Stock images are not always bad. It can be a very handy source if you use the correct image(s). It can also speed up the finalisation of the website. Although stock images are notoriously expensive you can actually save money by not having hundreds of images taken in an expensive studio to only use 4 or 5 of them on your website. There are actually free stock image websites that you can visit and from which you can download quality free images. The only problem here is that a lot of people know of these free images and they are used frequently. Kindly see the below list of free stock image websites:
Many of these photographs are free from copyright restrictions or licensed under creative commons public domain dedication. This simply means that you can copy, modify, distribute and perform the work, even for commercial purposes, all without having to ask permission.
However, some photos may require attribution. We advise you to do your own research and determine how these images can be used as specified on the respective websites.
The above list is not exhaustive. For a more complete list kindly have a look at this article.
Personalised Professional Photography:
Although this choice may be more costly it may also have massive benefits over stock images. These images will be unique. It will show your products, your services and your business and staff. You will be able to make an input which will reflect in the final product. I have been in situations where a client actually directed the whole shoot and I only had to concentrate on the technical aspects such as presentation, correct lighting etc.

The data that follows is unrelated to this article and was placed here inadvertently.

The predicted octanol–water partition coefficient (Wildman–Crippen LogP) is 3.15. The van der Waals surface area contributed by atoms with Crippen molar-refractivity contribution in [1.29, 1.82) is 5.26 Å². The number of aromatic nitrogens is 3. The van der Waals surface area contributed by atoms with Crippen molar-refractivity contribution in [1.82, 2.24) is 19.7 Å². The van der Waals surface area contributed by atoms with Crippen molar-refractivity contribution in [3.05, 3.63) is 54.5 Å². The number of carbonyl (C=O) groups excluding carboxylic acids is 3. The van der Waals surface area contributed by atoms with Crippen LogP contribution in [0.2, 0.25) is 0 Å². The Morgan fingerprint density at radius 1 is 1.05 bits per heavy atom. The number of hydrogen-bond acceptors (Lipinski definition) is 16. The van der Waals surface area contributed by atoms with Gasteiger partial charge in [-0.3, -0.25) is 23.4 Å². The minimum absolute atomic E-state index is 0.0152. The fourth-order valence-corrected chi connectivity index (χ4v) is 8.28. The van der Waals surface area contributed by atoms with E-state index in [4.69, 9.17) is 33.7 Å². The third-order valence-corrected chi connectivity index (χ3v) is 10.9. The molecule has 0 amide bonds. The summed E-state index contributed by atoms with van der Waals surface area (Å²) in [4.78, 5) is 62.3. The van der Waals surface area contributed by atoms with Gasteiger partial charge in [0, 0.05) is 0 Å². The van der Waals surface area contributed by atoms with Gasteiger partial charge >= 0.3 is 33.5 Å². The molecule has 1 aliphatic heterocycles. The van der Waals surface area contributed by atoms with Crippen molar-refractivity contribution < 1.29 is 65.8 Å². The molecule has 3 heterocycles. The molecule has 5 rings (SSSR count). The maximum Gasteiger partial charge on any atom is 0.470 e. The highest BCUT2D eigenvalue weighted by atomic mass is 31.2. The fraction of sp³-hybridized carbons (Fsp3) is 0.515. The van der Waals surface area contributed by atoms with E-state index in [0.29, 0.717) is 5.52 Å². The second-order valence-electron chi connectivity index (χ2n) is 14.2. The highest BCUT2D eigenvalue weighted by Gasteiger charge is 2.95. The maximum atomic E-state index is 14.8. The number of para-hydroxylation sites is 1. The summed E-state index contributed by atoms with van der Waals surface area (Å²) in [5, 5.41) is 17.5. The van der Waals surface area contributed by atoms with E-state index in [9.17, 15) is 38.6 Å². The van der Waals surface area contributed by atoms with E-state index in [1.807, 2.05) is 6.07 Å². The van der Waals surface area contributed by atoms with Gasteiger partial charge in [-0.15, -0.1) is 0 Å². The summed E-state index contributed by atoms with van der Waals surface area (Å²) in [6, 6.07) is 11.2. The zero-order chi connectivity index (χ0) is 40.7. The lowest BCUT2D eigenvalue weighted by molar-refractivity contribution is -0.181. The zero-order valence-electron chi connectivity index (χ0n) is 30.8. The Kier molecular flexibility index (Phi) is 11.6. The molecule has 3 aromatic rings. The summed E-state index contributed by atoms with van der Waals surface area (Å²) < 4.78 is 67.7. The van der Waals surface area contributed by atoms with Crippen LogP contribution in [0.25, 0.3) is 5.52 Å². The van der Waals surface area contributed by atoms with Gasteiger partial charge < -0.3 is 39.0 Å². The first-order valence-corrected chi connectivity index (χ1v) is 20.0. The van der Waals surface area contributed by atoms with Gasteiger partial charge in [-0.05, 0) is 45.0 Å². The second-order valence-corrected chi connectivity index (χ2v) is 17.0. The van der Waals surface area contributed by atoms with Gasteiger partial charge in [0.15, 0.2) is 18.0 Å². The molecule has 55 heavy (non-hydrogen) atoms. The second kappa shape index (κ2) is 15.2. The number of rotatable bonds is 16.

As a photographer and web designer I have found immense value in working closely with a customer in this manner as I get to know the client and his/her product better which eventually shows in the website. The added value in using a photographer to shoot your product and services is that these images can also be used in other media such as pamphlets and catalogs.
Your own images:
As many other web designers have done, WebScripto has used images provided by the customer. In this paragraph I am not referring to images taken by a professional photographer.
It is not impossible to do the photography yourself. I have seen many good images taken by clients who claim that they are not photographers. The benefit with this option is obviously the lower costs. If you prefer to provide the images yourself, it may be advisable to consider the following:
- Consistency in layout (landscape or portrait mode), lighting, colour of the background, editing etc.
- Good lighting, in other words not over or under exposed.
- Sharp images.
- High resolution in order to allow for some cropping and post processing.
- The format in which you present the images to the web designer. BMP format is a big no.
- The actual size and aspect ratio of the images as requested by the web designer.
We frequently advise clients for whom we develop e-commerce websites to request product images from the relevant manufacturer of the products. Although we have a fully equipped photographic studio and professional product photography equipment we have enabled clients to cut on costs by sourcing their images from the manufacturers of the different products they are selling. Manufacturers do not mind to share the images in the knowledge that they will increase their business as well.
To recap quickly, please make sure that your website images enhance your online presence. Do not accept anything less than the best image quality. Rather cut out on some fancy (non-essential) website gimmick if you need to cut on some costs.
If you have another source of images you would like to share or if you simply want to comment on this post, you are welcome to do so. Until next time, take care.
Latest posts by Eitel Bock (see all)
- Why do online stores fail? - 18th March 2018
- 10 SEO MISTAKES TO AVOID NOW - 7th March 2018
- WordPress.com versus WordPress.org: - 10th February 2018
- Why you should get a WordPress website: - 10th February 2018
- 8 Benefits of listing your Business on Google my Business: - 4th February 2018